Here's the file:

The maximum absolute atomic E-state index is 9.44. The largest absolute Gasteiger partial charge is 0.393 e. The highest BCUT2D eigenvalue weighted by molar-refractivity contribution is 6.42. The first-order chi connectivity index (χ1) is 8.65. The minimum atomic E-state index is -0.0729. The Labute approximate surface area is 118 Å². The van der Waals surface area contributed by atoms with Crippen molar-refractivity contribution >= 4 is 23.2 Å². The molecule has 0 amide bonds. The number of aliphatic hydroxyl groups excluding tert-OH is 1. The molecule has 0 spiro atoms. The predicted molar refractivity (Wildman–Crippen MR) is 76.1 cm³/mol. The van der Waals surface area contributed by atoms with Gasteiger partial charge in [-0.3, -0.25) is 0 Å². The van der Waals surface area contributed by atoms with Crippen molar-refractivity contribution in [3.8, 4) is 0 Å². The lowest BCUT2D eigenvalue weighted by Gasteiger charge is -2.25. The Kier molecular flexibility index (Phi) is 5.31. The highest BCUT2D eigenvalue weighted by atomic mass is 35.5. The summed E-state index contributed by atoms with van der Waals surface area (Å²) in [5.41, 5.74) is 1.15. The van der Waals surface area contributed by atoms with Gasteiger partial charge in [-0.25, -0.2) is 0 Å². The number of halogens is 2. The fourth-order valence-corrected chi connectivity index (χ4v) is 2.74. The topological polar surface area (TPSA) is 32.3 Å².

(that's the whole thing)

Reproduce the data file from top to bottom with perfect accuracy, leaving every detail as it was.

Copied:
The maximum absolute atomic E-state index is 9.44. The largest absolute Gasteiger partial charge is 0.393 e. The highest BCUT2D eigenvalue weighted by molar-refractivity contribution is 6.42. The first-order chi connectivity index (χ1) is 8.65. The minimum atomic E-state index is -0.0729. The Labute approximate surface area is 118 Å². The van der Waals surface area contributed by atoms with Crippen molar-refractivity contribution >= 4 is 23.2 Å². The molecule has 0 amide bonds. The number of aliphatic hydroxyl groups excluding tert-OH is 1. The molecule has 0 spiro atoms. The predicted molar refractivity (Wildman–Crippen MR) is 76.1 cm³/mol. The van der Waals surface area contributed by atoms with Gasteiger partial charge in [-0.3, -0.25) is 0 Å². The van der Waals surface area contributed by atoms with Crippen molar-refractivity contribution in [3.8, 4) is 0 Å². The lowest BCUT2D eigenvalue weighted by Gasteiger charge is -2.25. The Kier molecular flexibility index (Phi) is 5.31. The highest BCUT2D eigenvalue weighted by atomic mass is 35.5. The summed E-state index contributed by atoms with van der Waals surface area (Å²) in [5.41, 5.74) is 1.15. The van der Waals surface area contributed by atoms with Gasteiger partial charge in [-0.25, -0.2) is 0 Å². The number of halogens is 2. The fourth-order valence-corrected chi connectivity index (χ4v) is 2.74. The topological polar surface area (TPSA) is 32.3 Å².